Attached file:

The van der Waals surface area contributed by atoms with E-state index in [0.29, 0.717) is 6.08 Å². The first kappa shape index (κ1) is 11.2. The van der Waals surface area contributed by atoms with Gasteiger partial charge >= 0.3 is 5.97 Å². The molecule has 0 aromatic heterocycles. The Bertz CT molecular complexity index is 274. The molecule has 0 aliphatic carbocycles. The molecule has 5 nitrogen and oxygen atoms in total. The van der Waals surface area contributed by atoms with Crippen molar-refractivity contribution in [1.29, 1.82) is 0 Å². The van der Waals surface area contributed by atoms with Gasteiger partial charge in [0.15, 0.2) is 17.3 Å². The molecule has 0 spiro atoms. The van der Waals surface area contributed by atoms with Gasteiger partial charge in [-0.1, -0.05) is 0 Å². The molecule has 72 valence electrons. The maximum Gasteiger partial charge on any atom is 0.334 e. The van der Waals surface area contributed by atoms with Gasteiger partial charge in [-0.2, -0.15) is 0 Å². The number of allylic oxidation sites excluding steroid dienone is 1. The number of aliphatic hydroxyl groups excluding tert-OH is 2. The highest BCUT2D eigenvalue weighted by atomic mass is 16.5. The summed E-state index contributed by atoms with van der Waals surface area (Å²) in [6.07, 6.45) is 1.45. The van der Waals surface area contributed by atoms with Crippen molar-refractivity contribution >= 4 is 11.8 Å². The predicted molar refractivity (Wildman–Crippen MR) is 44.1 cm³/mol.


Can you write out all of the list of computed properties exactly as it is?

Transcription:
The van der Waals surface area contributed by atoms with E-state index in [0.29, 0.717) is 6.08 Å². The first kappa shape index (κ1) is 11.2. The van der Waals surface area contributed by atoms with Gasteiger partial charge >= 0.3 is 5.97 Å². The molecule has 0 aromatic heterocycles. The Bertz CT molecular complexity index is 274. The molecule has 0 aliphatic carbocycles. The molecule has 5 nitrogen and oxygen atoms in total. The van der Waals surface area contributed by atoms with Crippen molar-refractivity contribution in [1.29, 1.82) is 0 Å². The van der Waals surface area contributed by atoms with Gasteiger partial charge in [0.15, 0.2) is 17.3 Å². The molecule has 0 spiro atoms. The van der Waals surface area contributed by atoms with Gasteiger partial charge in [-0.1, -0.05) is 0 Å². The molecule has 72 valence electrons. The maximum Gasteiger partial charge on any atom is 0.334 e. The van der Waals surface area contributed by atoms with Gasteiger partial charge in [-0.2, -0.15) is 0 Å². The number of allylic oxidation sites excluding steroid dienone is 1. The number of aliphatic hydroxyl groups excluding tert-OH is 2. The highest BCUT2D eigenvalue weighted by atomic mass is 16.5. The summed E-state index contributed by atoms with van der Waals surface area (Å²) in [6.07, 6.45) is 1.45. The van der Waals surface area contributed by atoms with Crippen molar-refractivity contribution >= 4 is 11.8 Å². The predicted molar refractivity (Wildman–Crippen MR) is 44.1 cm³/mol.